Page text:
American Alpine Jounrna and Accidents in North American Climbing

Snowpatch Spire, South Howser Tower, North Howser Tower, and other summits, new routes and first free ascents

Canada, British Columbia, Bugaboo Provincial Park

  • Climbs And Expeditions
  • Author: Timothy Gibson, AAC
  • Climb Year: 2013
  • Publication Year: 2013

Jonathan Schaffer and I had an incredible three-week trip to the Bugaboos this past summer. Experienced but young, our plan was simple: climb new routes on as many big walls as possible. Jonny and I hiked into the park July 17 carrying back-breaking loads, the prelude to many crack-of-noon starts, abundant slimy groveling, blisters on our palms from thousands of hand jams, and the discovery of many immaculate, unclimbed features in the range. We also experienced a few inadvertent glissades and close encounters with storms. All of these details characterize what we would describe as a successful trip. We spent a total of five days shuttling gear and enjoyed generally favorable conditions

We spent our first few days trying to complete mostly free routes on Snowpatch Spire. After a relaxed morning on our first day, we decided to try the Beach. We left camp at 10 a.m., and by the time we reached the west face of Snowpatch Spire the weather looked grim. Traversing over the immense south face provided excellent exposure and made us yearn for bigger walls. We climbed the clean offwidth and hand cracks capped by a roof for the route’s first free ascent (IV 5.11-).

The following day, after another 10 a.m. start, we attempted to free Tam Tam Boom Boom Pili Pili (IV 5.11+), which follows an immaculate dihedral high on the west face of Snowpatch Spire. Lacking gear and time for continued redpoint attempts, we were able to traverse right to another corner system, a fun pitch that may have been climbed before, and into the Beckey-Rowell(IV 5.10+). Later in the trip Jean-Pierre “Peewee” Ouellet informed us that he had freed Tam Tam with many pins and sliders a dozen years prior.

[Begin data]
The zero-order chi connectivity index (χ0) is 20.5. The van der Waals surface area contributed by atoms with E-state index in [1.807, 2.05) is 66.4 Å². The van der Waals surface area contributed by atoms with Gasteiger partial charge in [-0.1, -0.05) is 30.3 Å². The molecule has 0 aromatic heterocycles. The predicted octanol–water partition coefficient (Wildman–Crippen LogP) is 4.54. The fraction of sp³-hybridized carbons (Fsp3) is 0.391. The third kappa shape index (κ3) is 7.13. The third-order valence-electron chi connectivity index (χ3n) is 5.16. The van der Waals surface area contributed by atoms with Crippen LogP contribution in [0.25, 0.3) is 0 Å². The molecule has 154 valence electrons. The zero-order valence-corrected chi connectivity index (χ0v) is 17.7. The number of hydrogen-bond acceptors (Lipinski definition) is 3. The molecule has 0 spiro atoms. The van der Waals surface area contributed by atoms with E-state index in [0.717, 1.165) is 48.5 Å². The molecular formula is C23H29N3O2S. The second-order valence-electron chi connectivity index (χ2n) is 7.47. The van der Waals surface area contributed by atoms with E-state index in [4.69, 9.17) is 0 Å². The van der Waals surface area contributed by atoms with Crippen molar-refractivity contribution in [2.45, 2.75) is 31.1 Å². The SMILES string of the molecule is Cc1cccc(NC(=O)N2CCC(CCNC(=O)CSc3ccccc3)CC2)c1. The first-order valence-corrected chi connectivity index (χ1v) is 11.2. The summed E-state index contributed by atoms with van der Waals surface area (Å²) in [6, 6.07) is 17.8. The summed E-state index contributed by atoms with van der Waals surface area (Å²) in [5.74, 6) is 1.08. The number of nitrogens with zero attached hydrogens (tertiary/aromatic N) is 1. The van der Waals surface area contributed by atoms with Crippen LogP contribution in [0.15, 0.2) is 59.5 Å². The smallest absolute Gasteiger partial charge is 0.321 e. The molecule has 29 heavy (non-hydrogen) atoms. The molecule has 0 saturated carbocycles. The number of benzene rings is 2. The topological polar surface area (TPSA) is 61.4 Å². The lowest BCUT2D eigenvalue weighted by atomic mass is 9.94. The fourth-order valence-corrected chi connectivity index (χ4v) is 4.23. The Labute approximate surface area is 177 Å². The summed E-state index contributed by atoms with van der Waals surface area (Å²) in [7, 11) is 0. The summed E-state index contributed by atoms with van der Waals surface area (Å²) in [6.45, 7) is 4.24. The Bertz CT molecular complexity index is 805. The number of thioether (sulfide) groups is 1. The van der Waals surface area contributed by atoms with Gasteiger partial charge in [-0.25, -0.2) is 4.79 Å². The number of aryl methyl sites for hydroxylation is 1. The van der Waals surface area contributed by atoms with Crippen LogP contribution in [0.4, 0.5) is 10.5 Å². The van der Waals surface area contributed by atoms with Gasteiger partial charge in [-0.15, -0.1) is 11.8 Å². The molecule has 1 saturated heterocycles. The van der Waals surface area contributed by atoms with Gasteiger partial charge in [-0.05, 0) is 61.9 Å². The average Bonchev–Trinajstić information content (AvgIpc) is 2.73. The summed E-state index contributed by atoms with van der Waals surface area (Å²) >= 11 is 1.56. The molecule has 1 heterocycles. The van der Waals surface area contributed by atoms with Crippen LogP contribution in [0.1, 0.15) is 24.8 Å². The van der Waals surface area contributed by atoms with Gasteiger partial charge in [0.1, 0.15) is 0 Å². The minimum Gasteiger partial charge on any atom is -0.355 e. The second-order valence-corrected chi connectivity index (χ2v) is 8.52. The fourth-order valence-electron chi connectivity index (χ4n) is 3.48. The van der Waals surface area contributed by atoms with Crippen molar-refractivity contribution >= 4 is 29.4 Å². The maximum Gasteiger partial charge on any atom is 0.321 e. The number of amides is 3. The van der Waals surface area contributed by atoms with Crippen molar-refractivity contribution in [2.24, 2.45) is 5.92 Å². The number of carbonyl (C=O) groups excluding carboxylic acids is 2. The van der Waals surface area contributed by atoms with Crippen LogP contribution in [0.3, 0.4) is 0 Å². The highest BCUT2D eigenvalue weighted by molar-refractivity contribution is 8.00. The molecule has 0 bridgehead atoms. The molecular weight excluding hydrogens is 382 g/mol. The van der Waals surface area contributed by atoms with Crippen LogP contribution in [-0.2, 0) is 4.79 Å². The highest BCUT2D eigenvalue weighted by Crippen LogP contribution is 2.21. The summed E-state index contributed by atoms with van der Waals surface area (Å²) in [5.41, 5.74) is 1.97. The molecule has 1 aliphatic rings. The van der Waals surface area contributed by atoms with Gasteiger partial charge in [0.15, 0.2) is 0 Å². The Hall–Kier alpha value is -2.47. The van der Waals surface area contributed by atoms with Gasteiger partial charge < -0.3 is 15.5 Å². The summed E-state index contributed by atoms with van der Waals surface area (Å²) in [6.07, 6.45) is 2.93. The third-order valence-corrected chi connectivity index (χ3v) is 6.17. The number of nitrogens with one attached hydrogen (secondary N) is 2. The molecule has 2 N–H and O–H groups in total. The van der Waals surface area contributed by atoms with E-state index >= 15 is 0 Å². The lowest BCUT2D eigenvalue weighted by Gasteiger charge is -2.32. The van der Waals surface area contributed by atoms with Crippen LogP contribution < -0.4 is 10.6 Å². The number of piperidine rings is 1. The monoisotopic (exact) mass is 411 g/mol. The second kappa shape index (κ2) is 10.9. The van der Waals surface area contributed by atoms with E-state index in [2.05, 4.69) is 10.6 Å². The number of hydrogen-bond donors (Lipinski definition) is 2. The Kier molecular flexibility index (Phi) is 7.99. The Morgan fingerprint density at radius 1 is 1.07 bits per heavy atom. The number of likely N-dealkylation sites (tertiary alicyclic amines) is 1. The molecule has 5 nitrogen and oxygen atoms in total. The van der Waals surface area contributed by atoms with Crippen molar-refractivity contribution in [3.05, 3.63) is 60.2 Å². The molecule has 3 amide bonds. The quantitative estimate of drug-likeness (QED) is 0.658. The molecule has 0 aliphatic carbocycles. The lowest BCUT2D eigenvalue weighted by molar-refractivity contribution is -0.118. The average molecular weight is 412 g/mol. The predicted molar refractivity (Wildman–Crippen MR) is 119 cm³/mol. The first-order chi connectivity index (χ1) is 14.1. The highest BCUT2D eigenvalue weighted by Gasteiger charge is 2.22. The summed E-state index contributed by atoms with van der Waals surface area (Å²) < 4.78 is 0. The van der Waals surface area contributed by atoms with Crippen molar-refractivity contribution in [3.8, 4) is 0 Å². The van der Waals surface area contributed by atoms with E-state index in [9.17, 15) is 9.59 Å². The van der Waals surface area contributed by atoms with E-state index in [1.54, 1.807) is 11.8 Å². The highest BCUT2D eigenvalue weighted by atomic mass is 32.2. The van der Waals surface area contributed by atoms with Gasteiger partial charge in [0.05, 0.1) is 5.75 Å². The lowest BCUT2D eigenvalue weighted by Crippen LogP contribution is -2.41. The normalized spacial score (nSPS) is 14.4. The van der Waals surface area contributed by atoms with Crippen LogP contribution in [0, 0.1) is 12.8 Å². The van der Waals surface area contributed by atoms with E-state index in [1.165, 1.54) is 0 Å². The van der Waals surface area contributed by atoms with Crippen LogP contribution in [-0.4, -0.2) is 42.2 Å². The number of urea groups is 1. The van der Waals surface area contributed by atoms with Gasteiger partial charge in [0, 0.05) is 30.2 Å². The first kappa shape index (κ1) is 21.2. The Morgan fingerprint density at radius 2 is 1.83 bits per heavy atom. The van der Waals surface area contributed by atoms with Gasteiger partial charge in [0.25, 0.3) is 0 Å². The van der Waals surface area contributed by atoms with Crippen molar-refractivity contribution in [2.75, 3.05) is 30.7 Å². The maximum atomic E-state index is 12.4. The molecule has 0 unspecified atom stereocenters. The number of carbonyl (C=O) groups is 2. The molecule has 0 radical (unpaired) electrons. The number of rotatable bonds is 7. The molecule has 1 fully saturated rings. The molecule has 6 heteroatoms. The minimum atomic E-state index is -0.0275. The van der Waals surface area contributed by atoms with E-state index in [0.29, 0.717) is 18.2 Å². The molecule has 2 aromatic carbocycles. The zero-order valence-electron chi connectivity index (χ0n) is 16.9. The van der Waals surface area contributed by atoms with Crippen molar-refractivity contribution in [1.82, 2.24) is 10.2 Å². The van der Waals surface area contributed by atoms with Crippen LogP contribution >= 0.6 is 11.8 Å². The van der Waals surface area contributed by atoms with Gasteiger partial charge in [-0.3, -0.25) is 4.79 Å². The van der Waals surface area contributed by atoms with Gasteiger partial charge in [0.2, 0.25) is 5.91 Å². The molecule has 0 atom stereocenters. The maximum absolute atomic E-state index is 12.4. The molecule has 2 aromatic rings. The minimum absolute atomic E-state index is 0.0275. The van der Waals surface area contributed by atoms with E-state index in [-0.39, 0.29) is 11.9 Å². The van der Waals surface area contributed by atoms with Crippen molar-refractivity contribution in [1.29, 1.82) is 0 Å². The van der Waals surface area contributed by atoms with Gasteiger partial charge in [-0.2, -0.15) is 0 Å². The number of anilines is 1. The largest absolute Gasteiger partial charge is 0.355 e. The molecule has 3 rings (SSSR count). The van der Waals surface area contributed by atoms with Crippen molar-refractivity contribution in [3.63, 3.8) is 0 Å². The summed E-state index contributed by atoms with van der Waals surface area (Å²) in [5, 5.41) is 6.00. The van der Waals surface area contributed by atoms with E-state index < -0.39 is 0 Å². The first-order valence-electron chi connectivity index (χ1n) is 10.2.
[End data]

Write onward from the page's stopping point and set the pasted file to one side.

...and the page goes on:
After a rest day, we left camp hoping to attempt a new route on the north face of Snowpatch Spire. However, as we wandered across the Crescent Glacier, we noticed the east face basking in sunlight. We couldn’t resist its allure, and so at the last second (11 a.m.) decided to explore this sunny face. We climbed the first pitch of Labyrinth (V 5.12) then branched right, following a long, ever-steepening hand and finger crack to a nice ledge. On the third pitch we climbed a bouldery, pin-protected arête leading to thin face climbing above. Due to lack of time, neither of us pulled off a clean ascent of this pitch, but it will likely go free at 5.12+. Another powerful fingercrack led us to the ledge where the Parker-Bradshaw and Sunshine Wall meet. From here, we angled up and right via steep and sometimes frightening offwidthing to the top of the Tom Egan Wall and returned to camp before dark. We don’t feel we climbed enough new terrain to claim this as a new route, but we’re providing a name and grade as incentive for others to return and enjoy the quality climbing of this link-up: Cherchez La Femme (V 5.12 A0) contains incredible, hard climbing on stunning features and in a stunning setting.

We moved our base camp to East Creek Basin on July 24 during a complete whiteout. The forecast was not inspiring for the following five days, but we awoke to blue skies on our first morning. After a casual morning in the sunshine, we started up broken terrain on the northwest face of Crossed Fish Peak, which had only seen one ascent. After 1,000’ of weaving up broken lower terrain and a short traverse below a small waterfall, we reached the steep, gray wall that had looked impressive from camp. Unfortunately, this face is the result of a relatively recent rockfall event. Unlike the small flakes that characterize most of the loose granite in the Bugaboos, we found the features on this wall to be much larger and more precarious. The dihedral that perfectly splits the wall looked improbably blank upon closer inspection. We chose a right-facing dihedral to the left instead, which turned into a splitter crack, only to disappear halfway up the headwall. Unwilling to give up, Jonny traversed left around an arête and proceeded to utilize creative gear placements on thin and extremely lichened terrain for an hour-long lead. This pitch involved a short pendulum (5.11 A0) that was followed free at 5.12-. From here, we climbed through wet and mossy terrain in a black gash to the summit. Our new route, Red Fish, Blue Fish (IV+ 5.11 C2) will never become a classic, but it afforded us a grand adventure, taking all that we could muster to summit and descend.